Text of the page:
Like everywhere in Mallorca, especially near Llucmayor („Cabocorb Vell“) and Artà („Ses Paisses“) there have been discoveries, even close to Sóller, that verify the early existence of the Talayot-Culture on the island. The Romans mentioned Sóller for the first time when occupying the island around 123 b.C. Mallorcans at that time earned their living with argriculture and cettle-breeding but mostly with piracy and as slingshot equiped mercenaries, for example during the 2nd Punic war.
But for the Mallorcans, piracy was not only a source of income but brought great danger along with it as well, in particular for those settling down close to the sea and to the geografically isolated Sóllerics. Again and again, aggressors tried to take over cities. The islands population tried to protect themselves with a network of watchtowers called „Atalayas“, surrounding the whole island. Right above Sóller habour, and nearby, at the Balitx Mountain, you can still find two exemplars of these massive watchtowers. One battle in particular, the attack in May 1561, being one of many during the time of the moorish invasion on Mallorca is still being celebrated today. Every year they commemorate the battle for Sóller with an incredibly vociferous and enthusiastic ceremony called „Moros y Cristianos“, remembering the victory over the algerian invaders.
Just after the French Revolution, there were a lot of french immigrants that startet to organise the trade with fruits to their homeland. Besides oranges and lemons mainly almonds, figs and olive products were shiped to France.
It´s hard to believe, but trading with France was easier and done more copious at that time in history than with the rest of Mallorca. It was only possible to reach Palma by ship or an exhausting and dangerous travel over the mountain pass „Coll de Sóller“. These facts lead to an increase of french culture in Sóller because inhabitants imported furniture, fashion and goods.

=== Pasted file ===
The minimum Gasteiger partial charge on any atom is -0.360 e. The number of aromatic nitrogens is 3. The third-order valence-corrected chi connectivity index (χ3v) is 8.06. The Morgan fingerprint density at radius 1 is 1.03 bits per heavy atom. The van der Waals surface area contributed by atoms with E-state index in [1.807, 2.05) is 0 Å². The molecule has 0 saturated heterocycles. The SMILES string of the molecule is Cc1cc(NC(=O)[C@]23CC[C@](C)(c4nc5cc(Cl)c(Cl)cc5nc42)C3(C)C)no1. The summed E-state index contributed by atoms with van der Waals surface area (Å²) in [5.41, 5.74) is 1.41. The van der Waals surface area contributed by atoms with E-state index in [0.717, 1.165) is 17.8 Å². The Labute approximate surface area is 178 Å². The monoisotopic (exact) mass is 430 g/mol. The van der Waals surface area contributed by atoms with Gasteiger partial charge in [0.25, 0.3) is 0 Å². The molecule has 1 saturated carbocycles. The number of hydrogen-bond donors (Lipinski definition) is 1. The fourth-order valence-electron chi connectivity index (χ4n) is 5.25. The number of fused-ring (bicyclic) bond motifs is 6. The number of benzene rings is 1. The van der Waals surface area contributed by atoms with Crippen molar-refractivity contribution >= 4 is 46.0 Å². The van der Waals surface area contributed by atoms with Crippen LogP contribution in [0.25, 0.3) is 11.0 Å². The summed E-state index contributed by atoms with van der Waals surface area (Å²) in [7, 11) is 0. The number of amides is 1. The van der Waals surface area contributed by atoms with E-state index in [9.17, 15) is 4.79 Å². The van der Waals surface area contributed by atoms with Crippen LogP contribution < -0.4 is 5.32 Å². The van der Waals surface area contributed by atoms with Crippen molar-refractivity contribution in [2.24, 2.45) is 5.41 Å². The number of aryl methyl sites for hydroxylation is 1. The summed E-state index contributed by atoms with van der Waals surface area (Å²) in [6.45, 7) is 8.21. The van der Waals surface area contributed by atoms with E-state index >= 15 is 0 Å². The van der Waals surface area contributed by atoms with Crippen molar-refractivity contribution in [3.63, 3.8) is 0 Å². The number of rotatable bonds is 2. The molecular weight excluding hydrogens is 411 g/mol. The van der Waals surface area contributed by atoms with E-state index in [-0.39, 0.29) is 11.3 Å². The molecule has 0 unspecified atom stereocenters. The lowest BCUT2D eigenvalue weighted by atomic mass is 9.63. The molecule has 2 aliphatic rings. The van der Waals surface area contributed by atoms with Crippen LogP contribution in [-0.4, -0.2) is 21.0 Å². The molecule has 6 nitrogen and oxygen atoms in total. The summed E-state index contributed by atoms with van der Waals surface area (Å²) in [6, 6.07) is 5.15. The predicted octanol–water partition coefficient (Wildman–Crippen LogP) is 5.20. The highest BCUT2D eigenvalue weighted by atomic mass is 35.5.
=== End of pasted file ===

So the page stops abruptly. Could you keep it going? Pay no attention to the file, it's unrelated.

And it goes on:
Sóllers farmers were hit badly by a huge pest plague in the early 60´s of the 19th century, after prosperous trading with citrus fruit and investing a lot of money into argriculture. Many didn´t overcome the loss of their harvest and were economically ruined. The only thing they could do was to migrate, going back to France or Southamerica.
The buisiness with southern fruits recovered slowly until 1921 when scientists discovered the healing powers of Vitamin C. Soon, many Sóllerics came back to their hometown, getting back into buisiness. You still notice the influence of those that got wealthy overseas before returning to Sóller, in some construccions of that era.
In the beginning of the 20th century, Sóller started to tackle one of their major problems for economical development: Their isolation through the Tramuntana Mountains. The people of Sóller wanted a line section that would go underneath the Tramuntana, to get their bestseller „Oranges“ into the capital quicker and easier. The plannig for that project started in 1905 and in 1912 they finished it, thanks to their ambitious habitants that financed it as well. The journey with the „Orange Express“, nowadays affectionately called „Red Lightning“ and constructed by Ferrocarril Sóller, takes about an hour and leads through 13 tunnels. (further information).
Two years later they complemented the train with a tramway (tramvia) using it mainly for fruit and vegetable transport., connecting Sóller and it´s habour.
The definate opening to Palma de Mallorca resulted through the construction of the „Tunel de Sóller“ in the late 90´s. It´s 3,14 km long, going underneath the Sierra de Alfabia, which made it unnecessary to cross the „Coll de Sóller“. The usage of the tunnel is, with a near endless time of construction during 10 years, no clear financing and bribe affairs as well as 4,25€ one way, very expensive. Independedt german assessors, the ADAC, declared the tunnel to be one of the insecurest in Europe.